One possible suggestion was that the beans could be scoped "session" as far as JSF is concerned, but that we could write some code to manage our own sense of a scope... For example, a superclass to all of our beans might have optional constructors which accept an int parameter specifying how many requests that bean should live. Default behavior would remain the same. Then a servlet filter could be used to clean out and remove the beans which have lived through as many requests as they were supposed to...

The missing link is the code needed to increment this internal request cycle counter... I need to find a way to increment this counter... Perhaps there is a given call made on every object in session during each request cycle, or maybe there is a piece of the framework code that could be changed to increment that counter manually during the refresh view cycle, etc...

The other possible solutions are to have something on each of the JSP pages, or at the very least on the main menu page for the application that calls resets on each of these beans... If this is the only way possible, it would be interesting to find out if the JSF framework supports any type of "resetter" components instead of calling value binding methods with hidden components...

Has anyone dealt with anything like this, and could point me in the right direction, or has anyone come up with a solution to this request + 1 scoping problem?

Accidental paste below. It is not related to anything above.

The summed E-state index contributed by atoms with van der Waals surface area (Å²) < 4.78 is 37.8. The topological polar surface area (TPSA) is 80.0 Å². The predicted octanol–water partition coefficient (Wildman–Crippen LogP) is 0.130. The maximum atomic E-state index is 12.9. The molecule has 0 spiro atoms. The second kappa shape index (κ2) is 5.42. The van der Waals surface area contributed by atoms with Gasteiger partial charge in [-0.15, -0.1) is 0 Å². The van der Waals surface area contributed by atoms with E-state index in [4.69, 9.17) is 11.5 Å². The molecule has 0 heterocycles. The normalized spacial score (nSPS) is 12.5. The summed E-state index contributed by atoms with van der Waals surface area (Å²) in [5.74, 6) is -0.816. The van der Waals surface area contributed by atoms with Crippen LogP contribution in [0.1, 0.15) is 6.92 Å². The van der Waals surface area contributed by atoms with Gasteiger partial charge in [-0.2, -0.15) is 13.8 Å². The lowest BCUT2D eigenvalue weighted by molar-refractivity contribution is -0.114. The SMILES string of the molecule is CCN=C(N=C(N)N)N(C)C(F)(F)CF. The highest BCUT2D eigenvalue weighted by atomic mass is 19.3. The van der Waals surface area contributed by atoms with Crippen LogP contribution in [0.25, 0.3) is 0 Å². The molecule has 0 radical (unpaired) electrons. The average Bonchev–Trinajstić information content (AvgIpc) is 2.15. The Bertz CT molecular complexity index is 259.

Thanks in advance...


P.S. Sorry for the length...
[ March 14, 2005: Message edited by: Garrett Reinard ]
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Originally posted by Garrett Reinard:

The missing link is the code needed to increment this internal request cycle counter... I need to find a way to increment this counter...

I guess you need to jump inside the JSF implementation for this. Now when you are mapping your fields of page2 with page1 bean :
1. **something** must be locating the bean - page1 in session and
2. after locating, it must be passing it's refrence to the page2.
Now you just put one setter method call (between step 1 & 2) on the session bean to increase the counter. And thereafter you can use filter to clear out all the beans who have reached their counter.

But isn't clean right? ... But If your flow is simple, I think this will work.
You can also look into PhaseListener. Whenever a new view (page) is loaded/reloaded, this listener will listen to callback events.
Hence if you know after two page, your bean won't be used -- u can use this.
Another solution could be you can create your bean yourself rather than depending on JSF , Create a new instance everytime even if bean is in session scope.
The best solution (or rather the least worse) would actually depend upon the complexity of your application.
Garrett Reinard
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Thanks for the input...

I will read up on the PhaseListener you mentioned...

If at all possible we would like to avoid going into the JSF framework to add code... also, there are concerns that this type of "hit counter" filtering might cause unforseen issues down the road...